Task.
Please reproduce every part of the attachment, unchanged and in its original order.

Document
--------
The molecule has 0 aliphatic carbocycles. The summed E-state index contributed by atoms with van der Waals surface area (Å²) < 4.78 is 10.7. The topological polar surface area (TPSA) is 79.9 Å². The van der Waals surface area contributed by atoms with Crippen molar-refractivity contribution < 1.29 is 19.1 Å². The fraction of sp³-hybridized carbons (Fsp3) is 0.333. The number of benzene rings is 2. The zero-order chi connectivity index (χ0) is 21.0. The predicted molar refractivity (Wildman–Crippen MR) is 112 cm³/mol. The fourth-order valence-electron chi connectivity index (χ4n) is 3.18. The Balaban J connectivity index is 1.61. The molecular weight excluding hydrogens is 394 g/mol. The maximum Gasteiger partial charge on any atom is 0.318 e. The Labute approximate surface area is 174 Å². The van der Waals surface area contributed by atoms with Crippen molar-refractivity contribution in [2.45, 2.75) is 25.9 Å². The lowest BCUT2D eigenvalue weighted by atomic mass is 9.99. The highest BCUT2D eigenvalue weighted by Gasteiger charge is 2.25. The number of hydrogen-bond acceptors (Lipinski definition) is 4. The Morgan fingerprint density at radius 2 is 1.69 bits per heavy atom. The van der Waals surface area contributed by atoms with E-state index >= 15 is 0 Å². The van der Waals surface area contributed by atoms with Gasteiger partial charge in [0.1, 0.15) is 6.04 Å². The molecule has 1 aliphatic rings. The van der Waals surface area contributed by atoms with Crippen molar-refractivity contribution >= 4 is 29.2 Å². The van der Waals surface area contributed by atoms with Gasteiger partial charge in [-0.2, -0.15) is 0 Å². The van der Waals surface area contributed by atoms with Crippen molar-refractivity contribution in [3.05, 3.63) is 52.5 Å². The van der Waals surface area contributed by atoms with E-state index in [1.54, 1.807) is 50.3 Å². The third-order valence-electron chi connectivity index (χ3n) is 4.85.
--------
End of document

The molecule has 0 aliphatic carbocycles. The summed E-state index contributed by atoms with van der Waals surface area (Å²) < 4.78 is 10.7. The topological polar surface area (TPSA) is 79.9 Å². The van der Waals surface area contributed by atoms with Crippen molar-refractivity contribution < 1.29 is 19.1 Å². The fraction of sp³-hybridized carbons (Fsp3) is 0.333. The number of benzene rings is 2. The zero-order chi connectivity index (χ0) is 21.0. The predicted molar refractivity (Wildman–Crippen MR) is 112 cm³/mol. The fourth-order valence-electron chi connectivity index (χ4n) is 3.18. The Balaban J connectivity index is 1.61. The molecular weight excluding hydrogens is 394 g/mol. The maximum Gasteiger partial charge on any atom is 0.318 e. The Labute approximate surface area is 174 Å². The van der Waals surface area contributed by atoms with Crippen molar-refractivity contribution in [2.45, 2.75) is 25.9 Å². The lowest BCUT2D eigenvalue weighted by atomic mass is 9.99. The highest BCUT2D eigenvalue weighted by Gasteiger charge is 2.25. The number of hydrogen-bond acceptors (Lipinski definition) is 4. The Morgan fingerprint density at radius 2 is 1.69 bits per heavy atom. The van der Waals surface area contributed by atoms with E-state index >= 15 is 0 Å². The van der Waals surface area contributed by atoms with Gasteiger partial charge in [0.1, 0.15) is 6.04 Å². The molecule has 1 aliphatic rings. The van der Waals surface area contributed by atoms with Crippen molar-refractivity contribution >= 4 is 29.2 Å². The van der Waals surface area contributed by atoms with Gasteiger partial charge in [-0.2, -0.15) is 0 Å². The van der Waals surface area contributed by atoms with Crippen molar-refractivity contribution in [3.05, 3.63) is 52.5 Å². The van der Waals surface area contributed by atoms with E-state index in [1.54, 1.807) is 50.3 Å². The third-order valence-electron chi connectivity index (χ3n) is 4.85.